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Personal pronouns

The potential of the English pronominal system to indicate social relations, psychological distance, and attitudes allows the Directors- General to project a coherent image of themselves and of the institution they represent, which is constantly under construction in the negotiating of the relationship between the self and the other(s) (Duranti 2006: 469). Since pronominal choice is an effective marker of the relative distance the speaker assigns to subjects or individuals represented in the discourse world, the pronouns used by a speaker to refer to social actors may be seen as being on a scale ranging from the most subjective proximal form I anchored with the speaker and progressively moving away from the deictic centre to distal forms such as they and those (Wilson 1990). Although pronominal scaling is often idiosyncratic and reflects the speaker’s perception of pronominal use, it is highly probable that individuals who construe the world from the point of view of a shared system of values and beliefs will exhibit similar pronominal distancing scales. As the analysis of the opening addresses of the Directors-general of UNESCO shows, they all use the same scale of distancing, which can be regarded as institutional:

An analysis of the distribution of pronominal reference in the material has shown that there are two statistically prominent groups of pronouns- I/me/my and we/us/our, which are used to construct the identities of the speaker and which interact with you/your to indicate direct appeal to the addressee, and they/them/their and those, referencing distant and/or negatively represented groups. Therefore, these types of pronominal reference are the focus of the study of the strategic use of pronouns for the establishing of the trustworthiness of the speaker and for the coherent representation of identities, social roles, and interpersonal relationships.

Self-reference pronouns are a key linguistic resource for the construal of the identity of the speaker, as they may indicate: subjectivity in reporting personal feelings, experience and state of mind, judgements of certainty, different degrees of authoritativeness, self-confidence and commitment of the speaker when making statements and reporting on results or accepting responsibility for a policy, and the efforts of the speaker to guide the reader towards a coherent interpretation of the discourse (cf. Ng and Bradac 1993, Donahue and Prosser 1997). Since identity is a multifaceted construct (cf. Ivanic 1998, van De Mieroop 2007), this study considers three aspects of the identity of the speaker which are regarded as complementary: (1) the institutional identity is seen as a function of the institutional role of the speaker and the authority vested in him, and is associated with a commitment to institutional opinions, attitudes and beliefs; (2) the professional identity of the speaker is based on his professional competence and expert knowledge; and (3) the personal identity reflects the subjective views, emotions and experience of the speaker and affects interpersonal relations with other individuals.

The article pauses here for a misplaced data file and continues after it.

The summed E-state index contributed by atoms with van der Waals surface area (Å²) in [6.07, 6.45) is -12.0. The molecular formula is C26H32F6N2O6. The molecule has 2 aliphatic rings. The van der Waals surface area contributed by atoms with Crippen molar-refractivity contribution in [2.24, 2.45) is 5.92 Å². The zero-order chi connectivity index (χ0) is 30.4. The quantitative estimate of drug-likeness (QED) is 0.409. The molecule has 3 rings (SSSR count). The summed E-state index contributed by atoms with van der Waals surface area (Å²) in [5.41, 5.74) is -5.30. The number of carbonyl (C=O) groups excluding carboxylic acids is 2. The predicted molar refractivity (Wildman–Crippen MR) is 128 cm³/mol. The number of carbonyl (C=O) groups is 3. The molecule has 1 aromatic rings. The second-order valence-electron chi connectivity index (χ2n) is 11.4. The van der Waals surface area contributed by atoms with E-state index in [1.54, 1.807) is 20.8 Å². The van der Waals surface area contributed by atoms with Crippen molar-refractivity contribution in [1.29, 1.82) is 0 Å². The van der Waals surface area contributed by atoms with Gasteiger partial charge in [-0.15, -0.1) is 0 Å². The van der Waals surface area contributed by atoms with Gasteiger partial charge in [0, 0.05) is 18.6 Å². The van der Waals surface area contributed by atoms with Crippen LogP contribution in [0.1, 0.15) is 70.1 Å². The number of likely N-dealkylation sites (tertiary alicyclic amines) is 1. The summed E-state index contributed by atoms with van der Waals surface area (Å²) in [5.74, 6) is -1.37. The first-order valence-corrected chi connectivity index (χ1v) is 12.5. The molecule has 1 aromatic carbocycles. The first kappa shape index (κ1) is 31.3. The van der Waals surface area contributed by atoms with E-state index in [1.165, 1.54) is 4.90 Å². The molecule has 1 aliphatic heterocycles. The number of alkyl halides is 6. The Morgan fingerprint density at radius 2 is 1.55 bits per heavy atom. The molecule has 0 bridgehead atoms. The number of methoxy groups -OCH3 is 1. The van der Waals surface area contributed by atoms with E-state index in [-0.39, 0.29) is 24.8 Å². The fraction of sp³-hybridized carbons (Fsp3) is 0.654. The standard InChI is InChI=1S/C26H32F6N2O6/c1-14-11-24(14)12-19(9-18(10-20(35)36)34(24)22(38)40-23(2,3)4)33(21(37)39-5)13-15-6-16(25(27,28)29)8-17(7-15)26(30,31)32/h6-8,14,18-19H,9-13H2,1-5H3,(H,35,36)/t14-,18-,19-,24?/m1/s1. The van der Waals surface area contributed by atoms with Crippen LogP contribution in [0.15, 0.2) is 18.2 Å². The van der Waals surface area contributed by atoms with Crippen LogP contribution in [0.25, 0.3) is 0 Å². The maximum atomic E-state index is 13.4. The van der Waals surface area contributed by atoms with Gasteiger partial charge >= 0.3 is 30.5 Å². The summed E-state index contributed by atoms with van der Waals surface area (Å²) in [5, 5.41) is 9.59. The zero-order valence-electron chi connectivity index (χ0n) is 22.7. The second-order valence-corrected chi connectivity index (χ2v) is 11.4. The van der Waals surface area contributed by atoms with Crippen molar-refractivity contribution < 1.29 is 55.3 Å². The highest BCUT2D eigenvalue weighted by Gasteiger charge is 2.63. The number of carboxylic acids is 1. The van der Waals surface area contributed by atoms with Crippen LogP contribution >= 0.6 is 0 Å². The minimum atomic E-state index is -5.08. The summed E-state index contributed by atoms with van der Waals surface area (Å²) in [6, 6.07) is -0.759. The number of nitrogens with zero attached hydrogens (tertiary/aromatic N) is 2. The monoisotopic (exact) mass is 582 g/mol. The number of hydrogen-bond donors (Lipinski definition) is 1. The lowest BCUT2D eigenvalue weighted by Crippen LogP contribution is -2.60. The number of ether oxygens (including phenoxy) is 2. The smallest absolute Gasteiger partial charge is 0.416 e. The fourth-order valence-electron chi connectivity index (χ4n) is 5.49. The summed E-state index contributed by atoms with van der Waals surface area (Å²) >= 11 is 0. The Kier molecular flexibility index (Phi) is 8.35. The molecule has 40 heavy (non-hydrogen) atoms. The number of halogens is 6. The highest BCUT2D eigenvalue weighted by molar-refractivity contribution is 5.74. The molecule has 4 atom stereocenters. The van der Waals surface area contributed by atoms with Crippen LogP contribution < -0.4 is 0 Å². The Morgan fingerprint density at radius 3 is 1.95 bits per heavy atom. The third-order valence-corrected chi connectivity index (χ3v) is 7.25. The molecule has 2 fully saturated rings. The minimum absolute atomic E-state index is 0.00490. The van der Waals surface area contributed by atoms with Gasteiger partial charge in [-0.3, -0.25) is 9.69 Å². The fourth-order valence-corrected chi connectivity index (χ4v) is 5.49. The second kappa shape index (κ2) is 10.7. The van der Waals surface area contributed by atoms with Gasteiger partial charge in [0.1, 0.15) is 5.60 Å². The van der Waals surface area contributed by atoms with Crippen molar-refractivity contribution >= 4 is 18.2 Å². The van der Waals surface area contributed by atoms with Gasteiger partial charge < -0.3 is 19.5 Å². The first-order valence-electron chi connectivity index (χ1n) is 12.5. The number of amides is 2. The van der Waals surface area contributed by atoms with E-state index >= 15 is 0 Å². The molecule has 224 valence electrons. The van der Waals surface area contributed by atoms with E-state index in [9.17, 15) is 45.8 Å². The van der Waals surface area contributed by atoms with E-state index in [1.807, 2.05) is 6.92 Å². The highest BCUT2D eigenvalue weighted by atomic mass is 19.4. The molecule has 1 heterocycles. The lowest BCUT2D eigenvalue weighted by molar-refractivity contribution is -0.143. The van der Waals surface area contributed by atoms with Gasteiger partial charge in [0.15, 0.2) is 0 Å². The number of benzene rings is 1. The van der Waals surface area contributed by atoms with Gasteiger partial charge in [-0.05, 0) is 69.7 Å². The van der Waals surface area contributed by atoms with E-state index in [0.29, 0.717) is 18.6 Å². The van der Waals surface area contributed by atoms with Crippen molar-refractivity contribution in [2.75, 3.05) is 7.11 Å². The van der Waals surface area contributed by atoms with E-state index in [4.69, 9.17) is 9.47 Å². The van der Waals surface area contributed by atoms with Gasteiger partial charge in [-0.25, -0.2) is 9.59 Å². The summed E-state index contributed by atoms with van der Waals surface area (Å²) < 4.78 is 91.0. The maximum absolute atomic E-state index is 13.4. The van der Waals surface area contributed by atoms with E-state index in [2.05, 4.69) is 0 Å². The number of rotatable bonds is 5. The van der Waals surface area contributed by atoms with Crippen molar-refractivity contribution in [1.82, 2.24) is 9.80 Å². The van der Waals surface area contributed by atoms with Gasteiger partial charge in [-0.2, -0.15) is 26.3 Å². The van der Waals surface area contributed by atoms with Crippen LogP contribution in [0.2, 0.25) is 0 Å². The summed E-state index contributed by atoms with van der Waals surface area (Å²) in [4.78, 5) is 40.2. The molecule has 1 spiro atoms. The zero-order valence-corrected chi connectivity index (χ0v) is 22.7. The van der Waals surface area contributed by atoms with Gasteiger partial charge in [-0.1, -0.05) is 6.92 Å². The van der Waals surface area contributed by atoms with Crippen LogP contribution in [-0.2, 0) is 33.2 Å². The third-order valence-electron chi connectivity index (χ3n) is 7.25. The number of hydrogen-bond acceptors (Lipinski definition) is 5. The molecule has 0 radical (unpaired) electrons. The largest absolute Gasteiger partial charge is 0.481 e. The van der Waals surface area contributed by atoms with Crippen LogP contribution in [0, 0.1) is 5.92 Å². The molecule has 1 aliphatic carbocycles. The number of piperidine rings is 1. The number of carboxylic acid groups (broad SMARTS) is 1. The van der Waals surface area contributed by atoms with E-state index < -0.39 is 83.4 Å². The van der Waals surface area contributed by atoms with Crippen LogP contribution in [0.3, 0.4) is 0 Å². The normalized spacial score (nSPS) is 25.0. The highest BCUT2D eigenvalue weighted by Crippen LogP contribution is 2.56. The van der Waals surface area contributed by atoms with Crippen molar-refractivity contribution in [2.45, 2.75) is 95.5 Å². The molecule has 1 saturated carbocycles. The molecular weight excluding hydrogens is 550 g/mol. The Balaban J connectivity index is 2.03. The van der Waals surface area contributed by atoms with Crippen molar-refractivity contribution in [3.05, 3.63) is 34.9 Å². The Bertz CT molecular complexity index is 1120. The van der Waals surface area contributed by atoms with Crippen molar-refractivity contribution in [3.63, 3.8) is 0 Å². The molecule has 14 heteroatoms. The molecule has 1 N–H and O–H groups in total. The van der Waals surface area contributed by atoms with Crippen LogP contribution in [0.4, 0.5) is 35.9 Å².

As the findings of the analysis of self-reference pronouns show, the primary function of the pronoun I is to reflect the institutional identity of the Directors-General, and its occurrence is most significant in the parts of opening addresses with marked interpersonal function-the salutation and the closure.

In the salutation the speaker establishes his institutional identity as a Director-General of UNESCO by performing the ceremonial act of opening the event, as in:

  • (1) In opening the General Assembly of States Parties to the Convention for the Protection of the World Cultural and Natural Heritage, I should like both to say how pleased I am to be with you today and to stress the importance of the work which is about to begin: [...]. (M’Bow, DG/85/35)
  • (2) I am delighted to be with you for the opening of this Second South-North Human Genome Conference. (Mayor, DG/94/38)